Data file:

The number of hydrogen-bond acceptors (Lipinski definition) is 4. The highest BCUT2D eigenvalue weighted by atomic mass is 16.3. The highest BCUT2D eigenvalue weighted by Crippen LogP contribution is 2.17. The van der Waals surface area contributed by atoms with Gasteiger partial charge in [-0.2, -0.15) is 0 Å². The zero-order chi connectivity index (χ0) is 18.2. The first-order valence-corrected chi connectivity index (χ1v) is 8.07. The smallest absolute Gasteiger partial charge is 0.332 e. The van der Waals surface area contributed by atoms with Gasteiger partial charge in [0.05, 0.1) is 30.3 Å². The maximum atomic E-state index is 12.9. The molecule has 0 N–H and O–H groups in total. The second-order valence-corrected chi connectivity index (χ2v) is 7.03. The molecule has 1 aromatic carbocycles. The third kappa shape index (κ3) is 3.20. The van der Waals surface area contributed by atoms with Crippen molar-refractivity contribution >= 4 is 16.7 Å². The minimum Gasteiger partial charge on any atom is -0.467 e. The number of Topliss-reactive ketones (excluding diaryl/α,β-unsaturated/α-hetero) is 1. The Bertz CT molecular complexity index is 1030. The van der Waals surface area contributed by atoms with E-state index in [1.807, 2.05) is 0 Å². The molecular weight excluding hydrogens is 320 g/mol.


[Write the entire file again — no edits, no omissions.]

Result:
The number of hydrogen-bond acceptors (Lipinski definition) is 4. The highest BCUT2D eigenvalue weighted by atomic mass is 16.3. The highest BCUT2D eigenvalue weighted by Crippen LogP contribution is 2.17. The van der Waals surface area contributed by atoms with Gasteiger partial charge in [-0.2, -0.15) is 0 Å². The zero-order chi connectivity index (χ0) is 18.2. The first-order valence-corrected chi connectivity index (χ1v) is 8.07. The smallest absolute Gasteiger partial charge is 0.332 e. The van der Waals surface area contributed by atoms with Gasteiger partial charge in [0.05, 0.1) is 30.3 Å². The maximum atomic E-state index is 12.9. The molecule has 0 N–H and O–H groups in total. The second-order valence-corrected chi connectivity index (χ2v) is 7.03. The molecule has 1 aromatic carbocycles. The third kappa shape index (κ3) is 3.20. The van der Waals surface area contributed by atoms with Crippen molar-refractivity contribution >= 4 is 16.7 Å². The minimum Gasteiger partial charge on any atom is -0.467 e. The number of Topliss-reactive ketones (excluding diaryl/α,β-unsaturated/α-hetero) is 1. The Bertz CT molecular complexity index is 1030. The van der Waals surface area contributed by atoms with E-state index in [1.807, 2.05) is 0 Å². The molecular weight excluding hydrogens is 320 g/mol.